"The breadth of this legal theory would make felons of millions of Americans." [View all]
Swartz’s prosecution was based on a radical interpretation of the Computer Fraud and Abuse Act (CFAA), which Congress passed in 1984 to prosecute hackers who accessed computers to steal information or to commit cyber-vandalism. Like some other prosecutors in the Justice Department who were apparently incapable of distinguishing between private rights and the public interest, Ortiz, Heymann and Garland interpreted the law to include violating a website’s terms of service or a company’s computer usage policy.
Thus the indictment filed against Swartz explains that because “each user must agree and acknowledge that they cannot download or export contents from JSTOR’s computer servers with automated computer programs such as Web robots, spiders, or scrapers,” Swartz’s use of a spider violated JSTOR’s terms, and as such constituted an unauthorized access under the CFAA.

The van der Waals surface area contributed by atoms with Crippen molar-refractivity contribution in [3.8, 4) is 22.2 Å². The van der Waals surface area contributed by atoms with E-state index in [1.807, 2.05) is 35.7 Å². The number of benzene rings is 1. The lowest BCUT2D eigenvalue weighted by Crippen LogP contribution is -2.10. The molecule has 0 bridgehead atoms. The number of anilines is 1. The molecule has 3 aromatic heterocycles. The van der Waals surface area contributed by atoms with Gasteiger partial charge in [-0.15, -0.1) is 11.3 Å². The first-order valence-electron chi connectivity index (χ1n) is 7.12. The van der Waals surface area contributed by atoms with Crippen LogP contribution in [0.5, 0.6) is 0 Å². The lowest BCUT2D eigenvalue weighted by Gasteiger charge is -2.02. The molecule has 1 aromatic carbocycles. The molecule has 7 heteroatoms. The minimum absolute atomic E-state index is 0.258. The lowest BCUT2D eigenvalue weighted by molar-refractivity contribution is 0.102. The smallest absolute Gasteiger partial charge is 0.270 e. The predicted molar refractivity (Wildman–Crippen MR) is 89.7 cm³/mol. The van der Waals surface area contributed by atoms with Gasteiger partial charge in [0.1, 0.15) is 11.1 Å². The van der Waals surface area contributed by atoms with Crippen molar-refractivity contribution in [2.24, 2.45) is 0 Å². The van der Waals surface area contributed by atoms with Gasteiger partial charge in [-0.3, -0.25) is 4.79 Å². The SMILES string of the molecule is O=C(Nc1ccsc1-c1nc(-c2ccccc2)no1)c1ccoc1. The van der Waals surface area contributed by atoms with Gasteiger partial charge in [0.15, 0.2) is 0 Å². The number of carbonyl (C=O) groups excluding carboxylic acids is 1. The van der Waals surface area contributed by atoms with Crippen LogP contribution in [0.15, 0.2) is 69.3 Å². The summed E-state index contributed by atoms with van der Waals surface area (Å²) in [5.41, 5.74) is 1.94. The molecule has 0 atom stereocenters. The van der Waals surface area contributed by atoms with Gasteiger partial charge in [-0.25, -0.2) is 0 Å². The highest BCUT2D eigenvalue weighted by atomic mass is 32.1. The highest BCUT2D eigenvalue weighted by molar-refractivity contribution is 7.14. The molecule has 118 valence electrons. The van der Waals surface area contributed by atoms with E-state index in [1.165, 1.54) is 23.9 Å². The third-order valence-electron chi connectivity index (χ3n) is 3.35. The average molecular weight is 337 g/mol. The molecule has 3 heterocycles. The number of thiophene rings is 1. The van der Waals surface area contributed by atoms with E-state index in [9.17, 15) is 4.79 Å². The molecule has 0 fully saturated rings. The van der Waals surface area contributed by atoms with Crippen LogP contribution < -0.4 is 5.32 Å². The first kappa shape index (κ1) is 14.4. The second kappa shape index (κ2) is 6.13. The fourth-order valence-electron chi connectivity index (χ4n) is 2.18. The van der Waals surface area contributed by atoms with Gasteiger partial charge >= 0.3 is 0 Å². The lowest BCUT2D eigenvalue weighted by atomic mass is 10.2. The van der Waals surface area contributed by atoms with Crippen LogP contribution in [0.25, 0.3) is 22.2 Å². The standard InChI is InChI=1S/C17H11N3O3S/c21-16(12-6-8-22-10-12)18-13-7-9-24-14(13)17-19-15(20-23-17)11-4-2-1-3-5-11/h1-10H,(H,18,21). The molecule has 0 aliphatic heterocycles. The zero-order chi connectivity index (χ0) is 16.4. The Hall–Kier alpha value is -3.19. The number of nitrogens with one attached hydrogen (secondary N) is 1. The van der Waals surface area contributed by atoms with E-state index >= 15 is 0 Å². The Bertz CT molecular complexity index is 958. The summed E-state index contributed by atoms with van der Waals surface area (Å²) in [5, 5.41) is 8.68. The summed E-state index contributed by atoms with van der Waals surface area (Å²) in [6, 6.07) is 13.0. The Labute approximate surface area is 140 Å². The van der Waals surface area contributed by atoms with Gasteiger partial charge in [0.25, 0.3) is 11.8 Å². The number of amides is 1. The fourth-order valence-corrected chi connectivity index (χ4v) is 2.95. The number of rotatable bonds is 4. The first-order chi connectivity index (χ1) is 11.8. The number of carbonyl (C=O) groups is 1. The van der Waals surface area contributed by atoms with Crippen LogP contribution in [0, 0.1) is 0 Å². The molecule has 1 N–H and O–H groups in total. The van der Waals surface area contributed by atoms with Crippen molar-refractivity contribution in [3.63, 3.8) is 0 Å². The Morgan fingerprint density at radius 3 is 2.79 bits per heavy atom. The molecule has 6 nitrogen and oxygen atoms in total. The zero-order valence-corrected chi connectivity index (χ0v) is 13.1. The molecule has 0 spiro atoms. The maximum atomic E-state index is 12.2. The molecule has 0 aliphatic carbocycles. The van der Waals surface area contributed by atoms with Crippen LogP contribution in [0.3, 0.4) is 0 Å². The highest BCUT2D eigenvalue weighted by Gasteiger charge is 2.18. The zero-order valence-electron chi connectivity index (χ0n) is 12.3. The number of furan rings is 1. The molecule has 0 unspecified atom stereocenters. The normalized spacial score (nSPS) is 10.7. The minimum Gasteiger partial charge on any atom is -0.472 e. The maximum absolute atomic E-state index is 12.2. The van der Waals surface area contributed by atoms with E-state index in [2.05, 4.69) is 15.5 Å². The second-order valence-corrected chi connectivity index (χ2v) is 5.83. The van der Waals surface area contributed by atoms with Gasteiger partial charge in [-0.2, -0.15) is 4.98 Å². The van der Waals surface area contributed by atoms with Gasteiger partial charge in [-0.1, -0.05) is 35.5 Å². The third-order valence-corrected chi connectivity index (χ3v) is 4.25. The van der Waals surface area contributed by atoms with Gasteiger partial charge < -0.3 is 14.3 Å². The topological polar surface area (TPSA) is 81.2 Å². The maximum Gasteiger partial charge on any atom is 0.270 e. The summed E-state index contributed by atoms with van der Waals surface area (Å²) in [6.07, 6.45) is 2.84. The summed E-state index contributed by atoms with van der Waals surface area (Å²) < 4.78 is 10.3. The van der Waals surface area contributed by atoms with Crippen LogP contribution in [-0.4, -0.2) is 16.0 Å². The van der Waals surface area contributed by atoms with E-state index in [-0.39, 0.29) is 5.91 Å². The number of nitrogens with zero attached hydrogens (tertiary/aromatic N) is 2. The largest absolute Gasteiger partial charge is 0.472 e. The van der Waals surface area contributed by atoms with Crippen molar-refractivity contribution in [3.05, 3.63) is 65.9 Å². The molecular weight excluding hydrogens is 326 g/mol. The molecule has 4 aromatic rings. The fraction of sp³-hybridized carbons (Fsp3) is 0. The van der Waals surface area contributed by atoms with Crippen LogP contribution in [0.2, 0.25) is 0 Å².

The breadth of this legal theory would make felons of millions of Americans. CNN.com, for example, has terms that include the following: “You agree not to upload, post or otherwise transmit any User Content that advocates or provides instruction on illegal activity or discuss illegal activities with the intent to commit them.” This language, if it were set forth in a statute, would be a blatantly unconstitutional violation of the First Amendment and its enforcement would be struck down.
Under the government’s theory of the CFAA, however, a commenter on CNN’s website who advocates “illegal activity,” like disobeying the recently signed executive orders relating to gun control or refusing to register for the draft, would be guilty of a felony for violating the website terms. In effect, this theory gives privately-owned websites the power to pass national legislation that ignores the Constitution, and offers them the services of the Department of Justice to enforce their edicts.